Definition of Variables
Tumor stage was defined according to the International Federation of Gynecology and Obstetrics (FIGO) staging system as stage I, IIA, IIB, III, IV, or unknown. Women with stage IIB cervical cancer are considered to have locally advanced disease and, unlike women with stage IIA disease, are treated with primary chemotherapy and radiation.30 Tumor grade was classified as well differentiated, moderately differentiated, poorly differentiated, undifferentiated, or unknown. Lymph node involvement was classified as negative, positive, or unknown. Histology was categorized as squamous cell carcinoma (SCC), adenocarcinoma, or adenosquamous carcinoma. Tumor size was divided into 4 categories: ≤7 mm, from 8 mm to 4 cm, >4 cm, or unknown.
Marital status at diagnosis was defined as married, unknown, or other (single, separated, divorced, or widowed). Race was classified as AA or white. Age at diagnosis was categorized as <50 years or ≥50 years.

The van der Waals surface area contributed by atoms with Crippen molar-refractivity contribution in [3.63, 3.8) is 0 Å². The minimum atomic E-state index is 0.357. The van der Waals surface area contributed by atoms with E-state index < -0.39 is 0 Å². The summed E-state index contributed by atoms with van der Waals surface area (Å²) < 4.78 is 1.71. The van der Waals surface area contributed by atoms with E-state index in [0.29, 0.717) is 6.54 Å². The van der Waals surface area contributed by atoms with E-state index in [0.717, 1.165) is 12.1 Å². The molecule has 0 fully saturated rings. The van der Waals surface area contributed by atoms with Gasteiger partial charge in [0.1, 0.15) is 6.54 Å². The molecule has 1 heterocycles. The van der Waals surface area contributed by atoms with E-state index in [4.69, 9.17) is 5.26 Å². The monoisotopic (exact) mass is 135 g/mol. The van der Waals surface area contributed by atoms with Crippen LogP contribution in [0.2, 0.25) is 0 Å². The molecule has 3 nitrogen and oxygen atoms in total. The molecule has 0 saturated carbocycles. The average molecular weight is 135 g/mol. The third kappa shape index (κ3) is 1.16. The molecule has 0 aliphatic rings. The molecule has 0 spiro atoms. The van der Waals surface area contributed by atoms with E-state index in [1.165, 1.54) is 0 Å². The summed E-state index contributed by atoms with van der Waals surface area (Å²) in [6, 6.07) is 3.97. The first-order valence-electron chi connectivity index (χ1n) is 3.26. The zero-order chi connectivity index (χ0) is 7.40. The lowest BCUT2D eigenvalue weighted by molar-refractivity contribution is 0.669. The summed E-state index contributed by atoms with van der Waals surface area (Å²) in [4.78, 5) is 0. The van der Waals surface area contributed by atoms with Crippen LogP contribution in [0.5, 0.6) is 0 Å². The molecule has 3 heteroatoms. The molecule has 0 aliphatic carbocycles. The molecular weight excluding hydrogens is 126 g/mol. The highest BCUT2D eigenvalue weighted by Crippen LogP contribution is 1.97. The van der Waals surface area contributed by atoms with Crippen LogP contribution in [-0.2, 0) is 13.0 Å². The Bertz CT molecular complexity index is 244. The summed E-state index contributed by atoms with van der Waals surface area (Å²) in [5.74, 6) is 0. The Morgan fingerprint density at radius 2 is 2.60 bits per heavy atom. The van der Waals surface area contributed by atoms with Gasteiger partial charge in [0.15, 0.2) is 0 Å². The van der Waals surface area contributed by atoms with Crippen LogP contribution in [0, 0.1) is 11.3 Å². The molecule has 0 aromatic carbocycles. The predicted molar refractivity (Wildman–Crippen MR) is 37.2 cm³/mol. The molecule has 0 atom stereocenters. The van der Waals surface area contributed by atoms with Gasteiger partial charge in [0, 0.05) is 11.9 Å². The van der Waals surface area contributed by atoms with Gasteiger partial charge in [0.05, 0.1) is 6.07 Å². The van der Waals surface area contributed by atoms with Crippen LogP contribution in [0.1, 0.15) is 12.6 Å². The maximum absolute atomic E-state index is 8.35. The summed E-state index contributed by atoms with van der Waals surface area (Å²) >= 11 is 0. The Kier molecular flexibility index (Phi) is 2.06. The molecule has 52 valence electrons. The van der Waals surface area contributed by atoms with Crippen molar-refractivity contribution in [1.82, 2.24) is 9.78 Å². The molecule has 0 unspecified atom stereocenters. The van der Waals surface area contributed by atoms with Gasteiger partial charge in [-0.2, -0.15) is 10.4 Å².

Surgery and radiation therapy were categorized into a variable that was labeled “first course of cancer-directed treatment.” Surgery was categorized as no cancer-directed surgery, local surgery only, simple hysterectomy, radical hysterectomy, or unknown. Local surgery included local surgical excision, excisional biopsy, trachelectomy, amputation of cervix or cervical stump, laser surgery with pathology specimen, or conization. Surgical therapy for preinvasive disease, fertility preservation (cryosurgery, laser surgery, and dilation and curettage), staging evaluation for debulking (pelvic exenteration, surgery of regional and/or distant sites only), and information on surgery that was nonspecific (hysterectomy, NOS or surgery, NOS) was excluded. The data on surgery were categorized further as either no surgery or surgery of any type. Radiation therapy was classified as none or refused, external beam radiation therapy alone, radioactive implants or isotopes with or without external beam radiation therapy, or radiation, NOS or planned radiotherapy. Only 2 women refused radiation therapy and were included with the patients who did not receive any radiation. Like the surgery variable, radiation therapy was categorized further into either no radiation therapy received or radiation therapy of any type. We used information on surgery and radiation therapy to create a first course of cancer-directed treatment variable that consisted of the following 5 categories: neither surgery nor radiation, surgery only, radiation therapy only, surgery and radiation therapy, and unknown. Chemotherapy use was classified as chemotherapy that was either administered or planned, either not administered or refused, or unknown.